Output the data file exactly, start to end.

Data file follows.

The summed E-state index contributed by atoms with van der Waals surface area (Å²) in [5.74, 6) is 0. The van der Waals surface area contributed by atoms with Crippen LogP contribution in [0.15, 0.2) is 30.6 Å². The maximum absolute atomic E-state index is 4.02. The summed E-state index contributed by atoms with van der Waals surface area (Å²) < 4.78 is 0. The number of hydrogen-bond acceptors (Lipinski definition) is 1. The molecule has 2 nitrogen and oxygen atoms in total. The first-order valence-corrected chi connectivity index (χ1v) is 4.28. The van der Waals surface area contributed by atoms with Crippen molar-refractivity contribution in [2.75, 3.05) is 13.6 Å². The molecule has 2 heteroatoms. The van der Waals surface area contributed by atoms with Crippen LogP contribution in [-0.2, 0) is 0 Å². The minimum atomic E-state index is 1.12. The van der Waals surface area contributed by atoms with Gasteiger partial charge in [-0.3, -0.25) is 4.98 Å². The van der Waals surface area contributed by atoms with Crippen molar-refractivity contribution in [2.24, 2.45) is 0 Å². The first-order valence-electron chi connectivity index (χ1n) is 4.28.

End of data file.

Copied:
The summed E-state index contributed by atoms with van der Waals surface area (Å²) in [5.74, 6) is 0. The van der Waals surface area contributed by atoms with Crippen LogP contribution in [0.15, 0.2) is 30.6 Å². The maximum absolute atomic E-state index is 4.02. The summed E-state index contributed by atoms with van der Waals surface area (Å²) < 4.78 is 0. The number of hydrogen-bond acceptors (Lipinski definition) is 1. The molecule has 2 nitrogen and oxygen atoms in total. The first-order valence-corrected chi connectivity index (χ1v) is 4.28. The van der Waals surface area contributed by atoms with Crippen molar-refractivity contribution in [2.75, 3.05) is 13.6 Å². The molecule has 2 heteroatoms. The van der Waals surface area contributed by atoms with Crippen LogP contribution in [-0.2, 0) is 0 Å². The minimum atomic E-state index is 1.12. The van der Waals surface area contributed by atoms with Gasteiger partial charge in [-0.3, -0.25) is 4.98 Å². The van der Waals surface area contributed by atoms with Crippen molar-refractivity contribution in [2.24, 2.45) is 0 Å². The first-order valence-electron chi connectivity index (χ1n) is 4.28.